Heating and Air cooling professionals with excellence of twenty five years

Mon-Sat: 24 hours

Non Stop | Emergency | Assistance

Call: 708-673-5633

Hillside, IL 60162

SEER vs HSPF: Heat Pumps Efficiency Ratings

Heat pumps are multifunctional devices that can provide warmth and cooling to your home. They work by transferring heat from one location to another while being powered by electricity. Depending on the environment and the quality of the unit, heat pumps can be more energy-efficient and cost-effective than other device systems.

But how do you measure and compare the efficiency of heat pumps? To measure their efficiency, SEER and HSPF ratings are essential. These metrics indicate how well a heat pump performs in cooling and heating modes. Below, we’ll discuss SEER vs HSPF ratings and how these ratings can be calculated.

What is the SEER Rating?

SEER, or Seasonal Energy Efficiency Ratio, measures a unit’s cooling efficiency relative to its energy consumption during a typical season. Higher SEER ratings, typically 13 to 23 or more, signify greater cooling efficiency. 

In the US, new heat pumps have a minimum SEER rating of 14, but advanced models can achieve ratings as high as 26. A higher rating means less electricity usage for cooling, reducing energy costs and environmental impact.

What is the HSPF Rating?

HSPF, or Heating Seasonal Performance Factor, gauges a heat pump’s heating efficiency by comparing its electricity consumption to its output over a typical heating season. HSPF ratings range from 6.8 to 13.5 or higher. 

The minimum HSPF rating for consideration is 8.2 for single package units and 8.5 for split systems, while traditional systems typically fall between 6.8 and 7.7. A higher HSPF rating means reduced electricity usage for heating, leading to lower energy costs and a smaller environmental footprint.

SEER vs HSPF: Making Sense of HVAC Efficiency Ratings

SEER vs HSPF (Graphic explanation)

Here’s a comprehensive table to better understand SEER vs HSPF with examples  :

AspectSEER (Seasonal Energy Efficiency Ratio)HSPF (Heating Seasonal Performance Factor)
PurposeIt Measures cooling efficiency during a typical cooling season.It Gauges heating efficiency during a typical heating season.
Range of RatingsIt Typically ranges from 6.8 to 13.5 or higher.It Typically ranges from 6.8 to 13.5 or higher.
Minimum Requirement (US)New heat pumps must have a minimum SEER rating of 14.Minimum HSPF rating for consideration: 8.2 for single package units, 8.5 for split systems.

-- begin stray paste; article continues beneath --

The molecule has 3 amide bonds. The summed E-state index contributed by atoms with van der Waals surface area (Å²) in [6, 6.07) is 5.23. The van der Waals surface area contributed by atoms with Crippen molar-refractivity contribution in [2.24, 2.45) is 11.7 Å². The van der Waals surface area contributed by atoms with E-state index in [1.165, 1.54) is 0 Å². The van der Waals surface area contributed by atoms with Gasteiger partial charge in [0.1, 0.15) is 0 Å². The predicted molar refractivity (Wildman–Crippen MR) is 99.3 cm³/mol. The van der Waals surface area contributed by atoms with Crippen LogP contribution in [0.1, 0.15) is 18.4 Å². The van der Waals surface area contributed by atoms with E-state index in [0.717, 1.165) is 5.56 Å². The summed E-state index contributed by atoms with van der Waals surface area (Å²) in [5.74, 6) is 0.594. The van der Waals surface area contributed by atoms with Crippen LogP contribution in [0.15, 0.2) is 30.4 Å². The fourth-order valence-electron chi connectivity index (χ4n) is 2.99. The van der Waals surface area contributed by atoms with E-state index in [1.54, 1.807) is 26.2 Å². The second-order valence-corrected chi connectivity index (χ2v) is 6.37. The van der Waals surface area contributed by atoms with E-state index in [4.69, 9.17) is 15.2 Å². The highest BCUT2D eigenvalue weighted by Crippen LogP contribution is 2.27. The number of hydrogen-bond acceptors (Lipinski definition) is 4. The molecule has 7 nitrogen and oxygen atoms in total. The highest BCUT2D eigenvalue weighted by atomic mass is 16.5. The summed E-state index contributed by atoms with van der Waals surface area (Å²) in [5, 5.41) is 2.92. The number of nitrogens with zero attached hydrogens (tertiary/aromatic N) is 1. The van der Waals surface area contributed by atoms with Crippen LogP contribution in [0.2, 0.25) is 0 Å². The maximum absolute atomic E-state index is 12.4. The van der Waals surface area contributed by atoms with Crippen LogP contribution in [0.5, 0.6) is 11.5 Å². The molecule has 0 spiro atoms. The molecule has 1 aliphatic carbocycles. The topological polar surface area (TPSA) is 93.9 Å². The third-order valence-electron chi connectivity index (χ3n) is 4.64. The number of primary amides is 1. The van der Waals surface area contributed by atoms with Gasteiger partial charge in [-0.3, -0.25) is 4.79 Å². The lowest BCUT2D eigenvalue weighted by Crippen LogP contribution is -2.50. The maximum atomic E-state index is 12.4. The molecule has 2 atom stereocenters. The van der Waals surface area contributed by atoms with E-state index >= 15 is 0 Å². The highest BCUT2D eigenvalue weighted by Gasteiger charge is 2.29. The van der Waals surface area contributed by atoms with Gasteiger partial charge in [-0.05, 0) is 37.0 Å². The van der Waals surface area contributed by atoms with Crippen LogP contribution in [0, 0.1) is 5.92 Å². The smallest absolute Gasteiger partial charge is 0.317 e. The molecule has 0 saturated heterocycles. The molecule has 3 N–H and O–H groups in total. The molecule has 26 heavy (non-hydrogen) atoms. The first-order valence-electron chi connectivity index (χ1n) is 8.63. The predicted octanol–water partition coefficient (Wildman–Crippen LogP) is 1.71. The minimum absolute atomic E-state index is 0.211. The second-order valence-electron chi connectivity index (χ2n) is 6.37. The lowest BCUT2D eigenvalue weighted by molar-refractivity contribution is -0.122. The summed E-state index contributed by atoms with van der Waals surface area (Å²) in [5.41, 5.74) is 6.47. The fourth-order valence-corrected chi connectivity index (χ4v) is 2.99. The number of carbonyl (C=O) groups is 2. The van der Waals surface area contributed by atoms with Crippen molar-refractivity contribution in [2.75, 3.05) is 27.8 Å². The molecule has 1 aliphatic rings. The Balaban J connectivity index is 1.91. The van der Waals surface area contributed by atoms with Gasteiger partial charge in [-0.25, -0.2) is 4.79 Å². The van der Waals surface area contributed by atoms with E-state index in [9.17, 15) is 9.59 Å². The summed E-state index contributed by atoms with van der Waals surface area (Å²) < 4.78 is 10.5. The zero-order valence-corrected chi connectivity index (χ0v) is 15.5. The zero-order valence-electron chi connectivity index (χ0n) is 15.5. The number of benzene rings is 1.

Climate RelevanceMore relevant in warm climates where cooling is the primary concern.More relevant in cold climates where heating is the primary concern.
Energy EfficiencyA higher rating means the unit is more energy-efficient in cooling mode, leading to cost savings.A higher rating means the unit is more energy-efficient in heating mode, reducing heating costs.
Environmental ImpactA higher rating leads to a smaller environmental footprint due to reduced electricity consumption for cooling.A higher rating reduces the environmental impact by lowering electricity usage for heating.
Cost ConsiderationHigh SEER-rated units may have a higher initial cost but lower lifetime operating costs.High HSPF-rated units can also have a higher initial cost but lower lifetime operating costs.
Factors Affecting EfficiencyUnit size, quality, installation, maintenance, home insulation, thermostat settings, and usage patterns.Unit size, quality, installation, maintenance, home insulation, thermostat settings, and usage patterns.
Calculation FormulaSEER = (Total Cooling Output in BTU) / (Total Electricity Input in Wh)HSPF = (Total Heating Output in BTU) / (Total Electricity Input in Wh)
Example CalculationIf a heat pump provides 48,000 BTU of cooling output per hour and consumes 3,260 Wh of electricity per hour, the SEER rating is 14.72.If a heat pump delivers 36,000 BTU of heating output per hour and uses 4,233 Wh of electricity per hour, the HSPF rating is 8.51.

Read Also: EER vs CEER: Energy Efficiency Ratings

The Impact of SEER and HSPF Ratings on Heat Pumps

SEER and HSPF ratings significantly impact the performance and efficiency of heat pumps. They affect how much electricity the heat pump uses to provide heating and cooling for your home, affecting how you pay for your energy bills.